Mt. Juliet students reach for the moon
By Kimberly Jordan firstname.lastname@example.org
Dec 15, 2015 at 2:46 PM
Students from Mt. Juliet High School participated in the inaugural NASA Human Exploration Rover Challenge April 11 and 12 and came in 25th out of 38 competing high schools.
Team sponsor David Haines, a STEM teacher at MJHS, said this is the school’s third trip to the event, formerly called The Great Moon Buggy Race.
“The race is going back to where they had the lunar rover and you had to put it on the spaceship and it had to fold up in a certain area. It was usually about a 4-foot square,” Haines said.
He said the two-day competition is broken up into two sections. The first day is devoted to weighing the team’s moon buggy and timing how long it takes for the buggy to be constructed.
“The second day is a race-only event. There are one or two people on the course separated by time. They have a bunch of craters and things to simulate what it looks like on the moon that they race through,” Haines added.
Team members were freshman Emma Eck, sophomore Noah Gaston, senior Hunter Hinshaw and drivers, junior Alex Lurie and senior Brittany Roberts.
There were 70 total teams that included colleges and universities from 19 states as well as Puerto Rico, Germany, India, Mexico and Russia. More than 500 students participated.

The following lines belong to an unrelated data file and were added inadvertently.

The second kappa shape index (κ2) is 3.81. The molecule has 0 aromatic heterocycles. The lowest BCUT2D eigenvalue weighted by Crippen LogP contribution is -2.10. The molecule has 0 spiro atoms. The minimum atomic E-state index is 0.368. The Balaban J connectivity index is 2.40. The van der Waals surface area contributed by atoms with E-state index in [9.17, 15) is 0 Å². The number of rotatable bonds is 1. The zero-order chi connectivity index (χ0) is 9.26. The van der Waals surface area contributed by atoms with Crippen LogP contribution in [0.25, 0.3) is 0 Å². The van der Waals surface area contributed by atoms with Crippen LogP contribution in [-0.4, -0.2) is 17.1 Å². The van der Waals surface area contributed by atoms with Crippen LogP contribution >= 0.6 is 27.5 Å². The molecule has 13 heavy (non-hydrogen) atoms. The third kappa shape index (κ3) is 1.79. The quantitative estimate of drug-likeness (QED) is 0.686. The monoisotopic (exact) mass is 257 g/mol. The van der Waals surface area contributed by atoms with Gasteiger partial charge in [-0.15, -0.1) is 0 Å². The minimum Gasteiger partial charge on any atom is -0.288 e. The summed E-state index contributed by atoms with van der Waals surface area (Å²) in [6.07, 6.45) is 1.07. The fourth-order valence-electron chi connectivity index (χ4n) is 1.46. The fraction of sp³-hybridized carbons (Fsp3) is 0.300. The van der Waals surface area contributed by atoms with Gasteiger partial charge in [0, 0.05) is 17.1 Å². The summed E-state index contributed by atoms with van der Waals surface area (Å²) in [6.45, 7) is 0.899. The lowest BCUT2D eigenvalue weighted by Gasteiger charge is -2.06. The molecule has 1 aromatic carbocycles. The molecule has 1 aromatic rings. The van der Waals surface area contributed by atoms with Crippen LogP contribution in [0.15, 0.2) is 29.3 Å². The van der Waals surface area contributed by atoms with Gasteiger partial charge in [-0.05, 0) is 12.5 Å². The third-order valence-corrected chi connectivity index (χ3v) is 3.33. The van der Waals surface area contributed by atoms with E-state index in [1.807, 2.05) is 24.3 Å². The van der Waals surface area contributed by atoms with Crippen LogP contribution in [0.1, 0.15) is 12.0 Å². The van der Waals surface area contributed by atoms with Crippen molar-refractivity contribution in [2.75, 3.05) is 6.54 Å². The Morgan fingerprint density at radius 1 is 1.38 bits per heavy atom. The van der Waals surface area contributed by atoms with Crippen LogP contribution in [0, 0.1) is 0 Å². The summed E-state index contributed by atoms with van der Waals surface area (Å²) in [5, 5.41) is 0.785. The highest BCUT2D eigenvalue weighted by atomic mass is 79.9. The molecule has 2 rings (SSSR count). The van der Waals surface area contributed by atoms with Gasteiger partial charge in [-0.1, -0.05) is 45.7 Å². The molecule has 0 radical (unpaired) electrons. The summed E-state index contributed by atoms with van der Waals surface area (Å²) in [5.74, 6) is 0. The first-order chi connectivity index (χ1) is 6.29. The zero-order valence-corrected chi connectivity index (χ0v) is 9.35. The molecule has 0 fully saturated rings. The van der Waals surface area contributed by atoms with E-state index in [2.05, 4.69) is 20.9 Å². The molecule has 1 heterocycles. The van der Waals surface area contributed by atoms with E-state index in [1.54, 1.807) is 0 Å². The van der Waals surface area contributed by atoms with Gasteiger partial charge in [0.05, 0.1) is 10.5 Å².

Each team designed and built its own “rover” and raced it across a half-mile course to see which team could complete the course in the fastest time with the fewest mistakes and also had the fastest vehicle assembly time.
“The first year we barely got on the course, and last year we finished 19th,” said Haines. We have to build it from scratch, there has to be a boy and girl who rides and the buggy has to be completely human-powered.”
Organized by NASA’s Marshall Space Flight Center in Huntsville and building on two decades of competitive student innovation in the NASA Great Moonbuggy Race (held in the “Rocket City” from 1994-2013), the new event challenges students to design, build and race lightweight, human-powered roving vehicles, solving technical problems along the way just like NASA engineers must do.
According to organizers, students’ most innovative vehicle and hardware designs could help inform NASA’s own development of rovers and other space transportation systems for future exploration missions across the solar system.
Just as importantly, the experience is designed to provide the future workforce to realize those new missions, inspiring students to pursue careers in the technical STEM fields - science, technology, engineering and mathematics - so crucial to the agency’s endeavors.
The NASA Human Exploration Rover Challenge is sponsored by the Human Exploration and Operations Mission Directorate at NASA Headquarters in Washington, and organized by the Marshall Center’s Academic Affairs Office.